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, 40 (Database issue), D343-50

MEROPS: The Database of Proteolytic Enzymes, Their Substrates and Inhibitors

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MEROPS: The Database of Proteolytic Enzymes, Their Substrates and Inhibitors

Neil D Rawlings et al. Nucleic Acids Res.

Abstract

Peptidases, their substrates and inhibitors are of great relevance to biology, medicine and biotechnology. The MEROPS database (http://merops.sanger.ac.uk) aims to fulfil the need for an integrated source of information about these. The database has hierarchical classifications in which homologous sets of peptidases and protein inhibitors are grouped into protein species, which are grouped into families, which are in turn grouped into clans. The database has been expanded to include proteolytic enzymes other than peptidases. Special identifiers for peptidases from a variety of model organisms have been established so that orthologues can be detected in other species. A table of predicted active-site residue and metal ligand positions and the residue ranges of the peptidase domains in orthologues has been added to each peptidase summary. New displays of tertiary structures, which can be rotated or have the surfaces displayed, have been added to the structure pages. New indexes for gene names and peptidase substrates have been made available. Among the enhancements to existing features are the inclusion of small-molecule inhibitors in the tables of peptidase-inhibitor interactions, a table of known cleavage sites for each protein substrate, and tables showing the substrate-binding preferences of peptidases derived from combinatorial peptide substrate libraries.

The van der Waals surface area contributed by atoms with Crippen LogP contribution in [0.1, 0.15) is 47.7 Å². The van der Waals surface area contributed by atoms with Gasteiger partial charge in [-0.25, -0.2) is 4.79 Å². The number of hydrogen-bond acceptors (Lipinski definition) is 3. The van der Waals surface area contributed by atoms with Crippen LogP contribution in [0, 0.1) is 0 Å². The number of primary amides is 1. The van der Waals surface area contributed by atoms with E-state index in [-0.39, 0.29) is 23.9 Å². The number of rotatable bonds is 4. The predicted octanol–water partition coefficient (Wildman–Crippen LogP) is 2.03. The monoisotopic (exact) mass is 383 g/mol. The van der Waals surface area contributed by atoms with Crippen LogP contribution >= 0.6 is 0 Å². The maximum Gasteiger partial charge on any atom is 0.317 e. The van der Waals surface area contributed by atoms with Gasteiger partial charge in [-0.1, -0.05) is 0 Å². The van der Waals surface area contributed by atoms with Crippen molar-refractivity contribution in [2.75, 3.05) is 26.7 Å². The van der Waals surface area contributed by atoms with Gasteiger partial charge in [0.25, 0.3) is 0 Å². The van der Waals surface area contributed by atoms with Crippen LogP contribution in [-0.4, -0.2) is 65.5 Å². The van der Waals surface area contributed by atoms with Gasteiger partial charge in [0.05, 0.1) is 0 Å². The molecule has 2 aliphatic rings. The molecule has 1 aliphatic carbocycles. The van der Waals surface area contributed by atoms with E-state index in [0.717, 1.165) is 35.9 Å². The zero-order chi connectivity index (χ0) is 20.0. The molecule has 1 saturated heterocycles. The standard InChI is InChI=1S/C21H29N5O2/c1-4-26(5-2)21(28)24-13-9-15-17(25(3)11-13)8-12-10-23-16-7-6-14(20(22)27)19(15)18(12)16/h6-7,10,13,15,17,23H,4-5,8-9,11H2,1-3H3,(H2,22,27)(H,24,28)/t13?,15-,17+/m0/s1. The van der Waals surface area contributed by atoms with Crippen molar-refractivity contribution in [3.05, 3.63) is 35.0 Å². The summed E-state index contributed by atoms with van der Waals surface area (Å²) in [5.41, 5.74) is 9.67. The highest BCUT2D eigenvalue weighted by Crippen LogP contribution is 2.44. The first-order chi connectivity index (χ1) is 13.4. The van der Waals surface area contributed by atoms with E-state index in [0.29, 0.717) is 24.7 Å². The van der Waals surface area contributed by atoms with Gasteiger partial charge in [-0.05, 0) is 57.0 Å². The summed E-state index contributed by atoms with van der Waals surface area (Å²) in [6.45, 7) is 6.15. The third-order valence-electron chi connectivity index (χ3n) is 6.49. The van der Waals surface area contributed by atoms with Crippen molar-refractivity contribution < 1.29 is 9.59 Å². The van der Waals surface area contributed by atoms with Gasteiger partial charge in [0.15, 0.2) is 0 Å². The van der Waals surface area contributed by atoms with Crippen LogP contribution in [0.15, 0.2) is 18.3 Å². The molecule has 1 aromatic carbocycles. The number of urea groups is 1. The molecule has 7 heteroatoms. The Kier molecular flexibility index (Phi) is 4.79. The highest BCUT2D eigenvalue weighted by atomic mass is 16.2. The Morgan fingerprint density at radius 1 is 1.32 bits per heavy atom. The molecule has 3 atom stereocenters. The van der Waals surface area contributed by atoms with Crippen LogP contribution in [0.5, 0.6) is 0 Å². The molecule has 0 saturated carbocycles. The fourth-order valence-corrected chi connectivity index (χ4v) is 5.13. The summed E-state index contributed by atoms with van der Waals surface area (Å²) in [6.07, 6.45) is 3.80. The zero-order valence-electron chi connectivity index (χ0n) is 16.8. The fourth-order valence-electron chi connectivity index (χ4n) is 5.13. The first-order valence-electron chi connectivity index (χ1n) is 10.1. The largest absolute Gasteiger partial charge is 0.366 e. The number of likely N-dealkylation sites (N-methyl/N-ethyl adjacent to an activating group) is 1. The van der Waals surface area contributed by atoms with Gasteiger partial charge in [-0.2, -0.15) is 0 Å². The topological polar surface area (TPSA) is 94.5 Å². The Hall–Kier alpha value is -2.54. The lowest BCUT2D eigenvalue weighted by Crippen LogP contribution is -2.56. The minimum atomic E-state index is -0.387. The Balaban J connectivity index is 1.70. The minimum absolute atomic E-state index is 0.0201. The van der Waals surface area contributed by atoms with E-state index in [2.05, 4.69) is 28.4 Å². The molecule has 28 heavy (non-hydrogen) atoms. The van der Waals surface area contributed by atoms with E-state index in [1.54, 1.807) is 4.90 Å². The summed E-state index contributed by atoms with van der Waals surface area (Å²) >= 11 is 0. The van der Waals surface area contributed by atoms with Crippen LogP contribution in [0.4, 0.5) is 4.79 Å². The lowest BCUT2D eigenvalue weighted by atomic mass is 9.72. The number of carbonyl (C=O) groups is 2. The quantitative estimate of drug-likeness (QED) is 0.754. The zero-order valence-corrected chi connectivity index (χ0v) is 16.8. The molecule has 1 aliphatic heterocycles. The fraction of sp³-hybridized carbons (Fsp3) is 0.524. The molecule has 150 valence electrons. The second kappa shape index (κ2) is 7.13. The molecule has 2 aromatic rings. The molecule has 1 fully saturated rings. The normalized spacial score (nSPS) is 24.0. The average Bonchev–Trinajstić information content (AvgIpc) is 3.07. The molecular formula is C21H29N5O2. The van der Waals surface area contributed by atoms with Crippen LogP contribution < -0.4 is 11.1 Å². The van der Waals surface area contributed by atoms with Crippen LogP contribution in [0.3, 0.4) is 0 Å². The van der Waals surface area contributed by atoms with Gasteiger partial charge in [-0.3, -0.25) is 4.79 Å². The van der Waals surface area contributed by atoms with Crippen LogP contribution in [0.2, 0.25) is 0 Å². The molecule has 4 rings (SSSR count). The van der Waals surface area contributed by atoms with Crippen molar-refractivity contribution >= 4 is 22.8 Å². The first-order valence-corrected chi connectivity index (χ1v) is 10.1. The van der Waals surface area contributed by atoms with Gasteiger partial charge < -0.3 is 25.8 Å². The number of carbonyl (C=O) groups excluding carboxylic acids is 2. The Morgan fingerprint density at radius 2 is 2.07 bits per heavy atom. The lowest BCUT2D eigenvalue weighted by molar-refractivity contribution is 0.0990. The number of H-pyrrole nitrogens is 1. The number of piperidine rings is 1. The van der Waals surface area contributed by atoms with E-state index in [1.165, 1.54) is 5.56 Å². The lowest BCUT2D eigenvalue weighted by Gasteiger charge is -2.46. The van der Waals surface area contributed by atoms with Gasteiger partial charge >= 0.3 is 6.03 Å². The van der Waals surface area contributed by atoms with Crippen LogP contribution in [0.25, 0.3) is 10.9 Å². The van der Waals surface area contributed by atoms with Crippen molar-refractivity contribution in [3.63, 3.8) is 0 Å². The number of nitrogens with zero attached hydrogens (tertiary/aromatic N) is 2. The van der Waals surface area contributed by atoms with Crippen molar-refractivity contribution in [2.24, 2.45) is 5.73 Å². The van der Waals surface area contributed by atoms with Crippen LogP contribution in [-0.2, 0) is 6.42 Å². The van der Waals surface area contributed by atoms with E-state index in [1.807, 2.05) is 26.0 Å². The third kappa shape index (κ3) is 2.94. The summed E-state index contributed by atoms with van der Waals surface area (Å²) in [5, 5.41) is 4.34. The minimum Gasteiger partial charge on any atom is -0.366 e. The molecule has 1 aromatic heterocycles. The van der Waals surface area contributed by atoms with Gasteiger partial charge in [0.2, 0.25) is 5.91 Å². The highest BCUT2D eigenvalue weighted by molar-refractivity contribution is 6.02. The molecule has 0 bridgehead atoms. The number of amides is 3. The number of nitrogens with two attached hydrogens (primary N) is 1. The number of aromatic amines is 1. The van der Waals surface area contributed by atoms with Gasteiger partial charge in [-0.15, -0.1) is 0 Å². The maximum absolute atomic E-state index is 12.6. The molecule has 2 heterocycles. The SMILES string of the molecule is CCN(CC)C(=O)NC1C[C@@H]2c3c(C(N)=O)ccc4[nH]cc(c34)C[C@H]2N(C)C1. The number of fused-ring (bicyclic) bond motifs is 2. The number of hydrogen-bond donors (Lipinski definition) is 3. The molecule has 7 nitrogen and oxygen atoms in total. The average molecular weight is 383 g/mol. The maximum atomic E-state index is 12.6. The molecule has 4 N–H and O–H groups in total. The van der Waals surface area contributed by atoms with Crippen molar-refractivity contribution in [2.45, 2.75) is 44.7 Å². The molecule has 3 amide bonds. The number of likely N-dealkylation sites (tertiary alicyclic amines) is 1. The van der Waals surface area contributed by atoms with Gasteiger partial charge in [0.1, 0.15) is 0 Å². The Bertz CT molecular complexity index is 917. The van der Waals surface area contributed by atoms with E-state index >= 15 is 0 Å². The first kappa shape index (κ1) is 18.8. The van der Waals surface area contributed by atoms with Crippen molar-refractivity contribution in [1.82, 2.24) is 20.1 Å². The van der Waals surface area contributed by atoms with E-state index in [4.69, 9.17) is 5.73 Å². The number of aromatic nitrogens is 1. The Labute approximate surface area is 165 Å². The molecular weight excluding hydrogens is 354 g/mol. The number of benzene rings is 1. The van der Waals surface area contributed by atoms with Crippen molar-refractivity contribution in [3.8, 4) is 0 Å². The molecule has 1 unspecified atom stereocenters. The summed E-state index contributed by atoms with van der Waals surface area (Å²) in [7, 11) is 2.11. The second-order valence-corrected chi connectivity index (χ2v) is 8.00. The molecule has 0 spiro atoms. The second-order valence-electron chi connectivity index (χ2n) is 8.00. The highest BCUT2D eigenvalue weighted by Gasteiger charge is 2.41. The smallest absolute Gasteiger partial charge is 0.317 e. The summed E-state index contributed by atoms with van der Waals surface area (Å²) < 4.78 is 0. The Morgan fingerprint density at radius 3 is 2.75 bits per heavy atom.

Figures

Figure 1.
Figure 1.
Sequence features display. The sequence features are shown for orthologues of thimet oligopeptidase.
Figure 2.
Figure 2.
Displays of tertiary structure. The Structure page for thermolysin (M04.001) is shown. The table provides the cross-reference to the PDB entry, source organism, resolution, a comment and a description of the elements displayed in the images below. The image on the left-hand side is a rendered Richardson image generated using the programs RasMol (22), Molscript (23) and Render (24). The image on the right shows the surface of the molecule using the AstexViewer. This image can be rotated in any direction by the user, and the surface hidden by clicking the ‘hide surface’ button. The third image shows secondary structure, active-site residues and metal ligands as they appear in the protein sequence.
Figure 3.
Figure 3.
Growth in number of determined putative peptidase sequences. The curves shown are (A) all sequences, (B) sequences assigned to identifiers, (C) sequences assigned to identifiers excluding model organisms, (D) all identifiers and (E) identifiers excluding model organisms.
Figure 4.
Figure 4.
Display of cleavages in a protein substrate. Known cleavages in the DSPP600 protein from pig are shown. The full sequence is shown at the top with cleaved bonds indicated by the ‘dagger’ symbol. More details of each cleavage are shown in the table beneath.
Figure 5.
Figure 5.
Specificity from combinatorial peptide libraries. The amino acid preferences within each substrate-binding pocket (labeled P4–P4′) are shown for experiments using combinatorial libraries of peptide substrates for the peptidase papain.

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References

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    1. Rawlings ND, Tolle DP, Barrett AJ. Evolutionary families of peptidase inhibitors. Biochem. J. 2004;378:705–716. - PMC - PubMed

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